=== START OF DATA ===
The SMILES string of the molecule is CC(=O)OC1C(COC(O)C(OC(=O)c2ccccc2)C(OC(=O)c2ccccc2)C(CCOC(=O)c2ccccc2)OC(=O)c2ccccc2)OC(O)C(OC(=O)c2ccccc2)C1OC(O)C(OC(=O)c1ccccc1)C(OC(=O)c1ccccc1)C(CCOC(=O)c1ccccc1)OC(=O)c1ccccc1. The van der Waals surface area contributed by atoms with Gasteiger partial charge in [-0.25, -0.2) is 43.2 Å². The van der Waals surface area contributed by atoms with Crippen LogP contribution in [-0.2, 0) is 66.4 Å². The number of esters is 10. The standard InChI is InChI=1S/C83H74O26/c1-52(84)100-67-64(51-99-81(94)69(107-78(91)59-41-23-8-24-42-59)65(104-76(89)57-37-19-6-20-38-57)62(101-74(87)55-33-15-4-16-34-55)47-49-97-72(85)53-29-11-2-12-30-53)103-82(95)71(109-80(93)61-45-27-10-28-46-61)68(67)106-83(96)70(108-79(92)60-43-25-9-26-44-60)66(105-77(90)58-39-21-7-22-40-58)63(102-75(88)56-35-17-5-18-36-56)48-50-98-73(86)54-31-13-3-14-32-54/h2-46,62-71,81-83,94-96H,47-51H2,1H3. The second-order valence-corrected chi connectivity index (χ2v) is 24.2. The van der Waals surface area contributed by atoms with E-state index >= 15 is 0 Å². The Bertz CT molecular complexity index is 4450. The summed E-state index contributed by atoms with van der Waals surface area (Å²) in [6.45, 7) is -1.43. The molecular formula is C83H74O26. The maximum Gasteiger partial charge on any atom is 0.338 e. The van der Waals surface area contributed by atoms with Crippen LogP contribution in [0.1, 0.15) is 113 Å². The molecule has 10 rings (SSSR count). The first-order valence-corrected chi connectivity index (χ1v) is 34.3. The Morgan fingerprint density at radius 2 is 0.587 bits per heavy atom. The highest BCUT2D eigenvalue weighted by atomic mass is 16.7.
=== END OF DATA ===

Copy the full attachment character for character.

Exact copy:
The SMILES string of the molecule is CC(=O)OC1C(COC(O)C(OC(=O)c2ccccc2)C(OC(=O)c2ccccc2)C(CCOC(=O)c2ccccc2)OC(=O)c2ccccc2)OC(O)C(OC(=O)c2ccccc2)C1OC(O)C(OC(=O)c1ccccc1)C(OC(=O)c1ccccc1)C(CCOC(=O)c1ccccc1)OC(=O)c1ccccc1. The van der Waals surface area contributed by atoms with Gasteiger partial charge in [-0.25, -0.2) is 43.2 Å². The van der Waals surface area contributed by atoms with Crippen LogP contribution in [-0.2, 0) is 66.4 Å². The number of esters is 10. The standard InChI is InChI=1S/C83H74O26/c1-52(84)100-67-64(51-99-81(94)69(107-78(91)59-41-23-8-24-42-59)65(104-76(89)57-37-19-6-20-38-57)62(101-74(87)55-33-15-4-16-34-55)47-49-97-72(85)53-29-11-2-12-30-53)103-82(95)71(109-80(93)61-45-27-10-28-46-61)68(67)106-83(96)70(108-79(92)60-43-25-9-26-44-60)66(105-77(90)58-39-21-7-22-40-58)63(102-75(88)56-35-17-5-18-36-56)48-50-98-73(86)54-31-13-3-14-32-54/h2-46,62-71,81-83,94-96H,47-51H2,1H3. The second-order valence-corrected chi connectivity index (χ2v) is 24.2. The van der Waals surface area contributed by atoms with E-state index >= 15 is 0 Å². The Bertz CT molecular complexity index is 4450. The summed E-state index contributed by atoms with van der Waals surface area (Å²) in [6.45, 7) is -1.43. The molecular formula is C83H74O26. The maximum Gasteiger partial charge on any atom is 0.338 e. The van der Waals surface area contributed by atoms with Crippen LogP contribution in [0.1, 0.15) is 113 Å². The molecule has 10 rings (SSSR count). The first-order valence-corrected chi connectivity index (χ1v) is 34.3. The Morgan fingerprint density at radius 2 is 0.587 bits per heavy atom. The highest BCUT2D eigenvalue weighted by atomic mass is 16.7.